I'm talking about backings that have two pieces of fabric running in one direction and another running perpendicular. Thusly:
Wide backings are a popular choice, but keep in mind that they are often not made from the same high quality greige goods your regular quilt shop fabric is made from. So, wide backings can also be hard to square and they can be squirrely.
I also understand that longarmers aren't fans of using bedsheets as backings. this is because the thread count on sheets is often too high to easily quilt through. However, though I haven't used a sheet as a back before, once I scored a used duvet cover from Crate and Barrel for under ten bucks and used that as a backing and it was just fine. But, it wasn't really a sheet, and because it was Crate and Barrel, it was of reasonably high quality.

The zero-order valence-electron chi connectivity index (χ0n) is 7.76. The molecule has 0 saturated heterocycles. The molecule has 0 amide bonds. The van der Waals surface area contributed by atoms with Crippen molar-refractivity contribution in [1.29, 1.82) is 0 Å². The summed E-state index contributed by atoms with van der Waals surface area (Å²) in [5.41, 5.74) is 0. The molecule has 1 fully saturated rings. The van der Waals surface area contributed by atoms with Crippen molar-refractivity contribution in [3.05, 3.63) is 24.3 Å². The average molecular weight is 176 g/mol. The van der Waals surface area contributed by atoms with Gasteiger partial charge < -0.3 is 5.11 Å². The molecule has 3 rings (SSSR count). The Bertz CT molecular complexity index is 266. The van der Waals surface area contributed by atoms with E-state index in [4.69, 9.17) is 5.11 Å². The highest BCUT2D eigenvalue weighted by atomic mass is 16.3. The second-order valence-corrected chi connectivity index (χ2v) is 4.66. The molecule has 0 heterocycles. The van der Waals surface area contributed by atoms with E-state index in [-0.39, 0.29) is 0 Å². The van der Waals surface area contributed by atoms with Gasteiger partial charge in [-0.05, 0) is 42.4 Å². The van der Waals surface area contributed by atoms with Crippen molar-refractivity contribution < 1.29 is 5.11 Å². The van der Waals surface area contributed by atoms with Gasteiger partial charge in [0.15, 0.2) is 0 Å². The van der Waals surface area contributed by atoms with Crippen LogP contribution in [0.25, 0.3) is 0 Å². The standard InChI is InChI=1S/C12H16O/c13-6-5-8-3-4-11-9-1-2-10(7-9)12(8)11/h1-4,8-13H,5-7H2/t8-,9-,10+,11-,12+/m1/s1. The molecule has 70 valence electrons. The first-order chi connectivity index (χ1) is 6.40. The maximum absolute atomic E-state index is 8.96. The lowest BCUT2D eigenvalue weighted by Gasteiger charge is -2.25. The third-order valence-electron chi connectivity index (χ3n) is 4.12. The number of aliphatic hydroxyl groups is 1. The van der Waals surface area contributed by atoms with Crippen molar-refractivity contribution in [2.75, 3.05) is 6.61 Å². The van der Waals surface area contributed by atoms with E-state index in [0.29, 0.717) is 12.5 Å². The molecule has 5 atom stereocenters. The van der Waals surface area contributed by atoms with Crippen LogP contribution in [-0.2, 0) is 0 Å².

This is the super soft, furry stuff that is so wonderful to touch. Longarmers don't seem to mind minky fabric on the back of quilts. Remember that quilting stitches will really disappear into your quilt if you use minky fabric on the back, so if you're wanting to highlight the quilting on the back, minky might not be your best choice.
A note about using minky: please don't use the yucky stuff they have at the discount fabric stores. That stuff feels okay (not as good as quilt shop Cuddle) but once you wash it, yuck. And contrary to popular belief, it isn't too bad to quilt with, as long as you use basting spray and not pins to baste.
Quilting at home
So all of the things above that I mentioned that longarmers aren't fans of? Well, they're often more do-able at home. If you're basting your quilt on a table or the floor, you don't have gravity working against you, and you're always going to be attaching the backing to the batting. No sag! The other thing about quilting from home is that you can deal more easily with things like pieced backs.
Ah yes, quilting at home. That will be a whole new series!